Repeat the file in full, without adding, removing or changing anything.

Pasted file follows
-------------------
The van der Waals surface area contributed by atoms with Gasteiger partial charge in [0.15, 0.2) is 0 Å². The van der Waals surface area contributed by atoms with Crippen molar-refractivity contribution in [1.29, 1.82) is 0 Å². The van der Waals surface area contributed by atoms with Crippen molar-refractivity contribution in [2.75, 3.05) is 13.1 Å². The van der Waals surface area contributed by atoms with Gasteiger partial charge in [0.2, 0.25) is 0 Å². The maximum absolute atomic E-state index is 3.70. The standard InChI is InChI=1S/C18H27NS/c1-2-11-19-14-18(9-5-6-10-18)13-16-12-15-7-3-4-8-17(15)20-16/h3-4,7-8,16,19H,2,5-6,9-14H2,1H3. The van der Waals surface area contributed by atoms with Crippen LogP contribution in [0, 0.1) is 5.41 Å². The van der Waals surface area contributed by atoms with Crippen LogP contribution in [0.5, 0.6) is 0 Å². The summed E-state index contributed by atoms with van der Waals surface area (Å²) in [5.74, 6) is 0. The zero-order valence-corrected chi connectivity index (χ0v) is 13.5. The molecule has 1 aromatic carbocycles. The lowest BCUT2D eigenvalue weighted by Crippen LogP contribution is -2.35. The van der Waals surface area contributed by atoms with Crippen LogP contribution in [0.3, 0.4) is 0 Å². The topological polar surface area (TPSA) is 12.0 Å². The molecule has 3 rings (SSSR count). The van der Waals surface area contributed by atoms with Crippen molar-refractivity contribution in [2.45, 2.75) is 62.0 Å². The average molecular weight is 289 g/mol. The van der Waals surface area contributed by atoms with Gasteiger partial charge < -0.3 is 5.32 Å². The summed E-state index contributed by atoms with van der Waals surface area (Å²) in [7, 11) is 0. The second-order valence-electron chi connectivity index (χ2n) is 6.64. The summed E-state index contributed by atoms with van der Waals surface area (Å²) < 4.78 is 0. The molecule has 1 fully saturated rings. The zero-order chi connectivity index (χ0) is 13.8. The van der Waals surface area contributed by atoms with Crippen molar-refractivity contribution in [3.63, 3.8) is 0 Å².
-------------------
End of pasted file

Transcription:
The van der Waals surface area contributed by atoms with Gasteiger partial charge in [0.15, 0.2) is 0 Å². The van der Waals surface area contributed by atoms with Crippen molar-refractivity contribution in [1.29, 1.82) is 0 Å². The van der Waals surface area contributed by atoms with Crippen molar-refractivity contribution in [2.75, 3.05) is 13.1 Å². The van der Waals surface area contributed by atoms with Gasteiger partial charge in [0.2, 0.25) is 0 Å². The maximum absolute atomic E-state index is 3.70. The standard InChI is InChI=1S/C18H27NS/c1-2-11-19-14-18(9-5-6-10-18)13-16-12-15-7-3-4-8-17(15)20-16/h3-4,7-8,16,19H,2,5-6,9-14H2,1H3. The van der Waals surface area contributed by atoms with Crippen LogP contribution in [0, 0.1) is 5.41 Å². The van der Waals surface area contributed by atoms with Crippen LogP contribution in [0.5, 0.6) is 0 Å². The summed E-state index contributed by atoms with van der Waals surface area (Å²) in [5.74, 6) is 0. The zero-order valence-corrected chi connectivity index (χ0v) is 13.5. The molecule has 1 aromatic carbocycles. The lowest BCUT2D eigenvalue weighted by Crippen LogP contribution is -2.35. The van der Waals surface area contributed by atoms with Crippen LogP contribution in [0.3, 0.4) is 0 Å². The topological polar surface area (TPSA) is 12.0 Å². The molecule has 3 rings (SSSR count). The van der Waals surface area contributed by atoms with Crippen molar-refractivity contribution in [2.45, 2.75) is 62.0 Å². The average molecular weight is 289 g/mol. The van der Waals surface area contributed by atoms with Gasteiger partial charge < -0.3 is 5.32 Å². The summed E-state index contributed by atoms with van der Waals surface area (Å²) in [7, 11) is 0. The second-order valence-electron chi connectivity index (χ2n) is 6.64. The summed E-state index contributed by atoms with van der Waals surface area (Å²) < 4.78 is 0. The molecule has 1 fully saturated rings. The zero-order chi connectivity index (χ0) is 13.8. The van der Waals surface area contributed by atoms with Crippen molar-refractivity contribution in [3.63, 3.8) is 0 Å².